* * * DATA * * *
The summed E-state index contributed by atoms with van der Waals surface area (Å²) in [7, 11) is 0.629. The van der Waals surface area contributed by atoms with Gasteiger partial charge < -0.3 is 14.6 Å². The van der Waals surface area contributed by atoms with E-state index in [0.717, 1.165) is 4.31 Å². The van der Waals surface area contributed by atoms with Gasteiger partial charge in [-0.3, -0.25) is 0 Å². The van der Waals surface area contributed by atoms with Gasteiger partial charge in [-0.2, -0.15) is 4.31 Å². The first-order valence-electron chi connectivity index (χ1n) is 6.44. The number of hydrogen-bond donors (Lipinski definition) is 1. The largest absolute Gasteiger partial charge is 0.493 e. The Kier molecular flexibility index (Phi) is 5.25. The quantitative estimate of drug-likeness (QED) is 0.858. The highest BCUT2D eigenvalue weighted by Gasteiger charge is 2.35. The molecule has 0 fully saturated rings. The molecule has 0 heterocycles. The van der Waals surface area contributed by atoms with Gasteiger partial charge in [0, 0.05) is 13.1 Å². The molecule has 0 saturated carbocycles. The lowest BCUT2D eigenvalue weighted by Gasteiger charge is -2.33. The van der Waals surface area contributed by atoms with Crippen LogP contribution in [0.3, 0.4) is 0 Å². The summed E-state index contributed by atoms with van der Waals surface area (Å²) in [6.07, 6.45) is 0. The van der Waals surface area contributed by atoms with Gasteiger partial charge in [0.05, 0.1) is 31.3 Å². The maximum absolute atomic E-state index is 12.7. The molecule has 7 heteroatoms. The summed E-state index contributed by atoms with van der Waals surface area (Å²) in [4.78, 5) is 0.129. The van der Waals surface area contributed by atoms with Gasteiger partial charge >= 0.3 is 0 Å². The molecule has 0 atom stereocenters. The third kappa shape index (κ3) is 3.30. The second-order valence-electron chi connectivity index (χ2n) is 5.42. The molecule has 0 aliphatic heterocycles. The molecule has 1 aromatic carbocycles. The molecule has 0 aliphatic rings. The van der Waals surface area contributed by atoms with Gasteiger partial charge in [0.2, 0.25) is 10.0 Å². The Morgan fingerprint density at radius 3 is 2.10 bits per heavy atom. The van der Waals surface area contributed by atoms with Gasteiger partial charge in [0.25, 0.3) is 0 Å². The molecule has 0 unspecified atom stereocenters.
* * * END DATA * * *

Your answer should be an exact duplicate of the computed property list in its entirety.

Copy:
The summed E-state index contributed by atoms with van der Waals surface area (Å²) in [7, 11) is 0.629. The van der Waals surface area contributed by atoms with Gasteiger partial charge < -0.3 is 14.6 Å². The van der Waals surface area contributed by atoms with E-state index in [0.717, 1.165) is 4.31 Å². The van der Waals surface area contributed by atoms with Gasteiger partial charge in [-0.3, -0.25) is 0 Å². The van der Waals surface area contributed by atoms with Gasteiger partial charge in [-0.2, -0.15) is 4.31 Å². The first-order valence-electron chi connectivity index (χ1n) is 6.44. The number of hydrogen-bond donors (Lipinski definition) is 1. The largest absolute Gasteiger partial charge is 0.493 e. The Kier molecular flexibility index (Phi) is 5.25. The quantitative estimate of drug-likeness (QED) is 0.858. The highest BCUT2D eigenvalue weighted by Gasteiger charge is 2.35. The molecule has 0 fully saturated rings. The molecule has 0 heterocycles. The van der Waals surface area contributed by atoms with Gasteiger partial charge in [0, 0.05) is 13.1 Å². The molecule has 0 saturated carbocycles. The lowest BCUT2D eigenvalue weighted by Gasteiger charge is -2.33. The van der Waals surface area contributed by atoms with Crippen LogP contribution in [0.3, 0.4) is 0 Å². The summed E-state index contributed by atoms with van der Waals surface area (Å²) in [6.07, 6.45) is 0. The van der Waals surface area contributed by atoms with Gasteiger partial charge in [0.05, 0.1) is 31.3 Å². The maximum absolute atomic E-state index is 12.7. The molecule has 7 heteroatoms. The summed E-state index contributed by atoms with van der Waals surface area (Å²) in [4.78, 5) is 0.129. The van der Waals surface area contributed by atoms with Gasteiger partial charge >= 0.3 is 0 Å². The molecule has 0 atom stereocenters. The third kappa shape index (κ3) is 3.30. The second-order valence-electron chi connectivity index (χ2n) is 5.42. The molecule has 0 aliphatic heterocycles. The molecule has 1 aromatic carbocycles. The molecule has 0 aliphatic rings. The van der Waals surface area contributed by atoms with Gasteiger partial charge in [0.2, 0.25) is 10.0 Å². The Morgan fingerprint density at radius 3 is 2.10 bits per heavy atom. The van der Waals surface area contributed by atoms with Gasteiger partial charge in [0.25, 0.3) is 0 Å². The molecule has 0 unspecified atom stereocenters.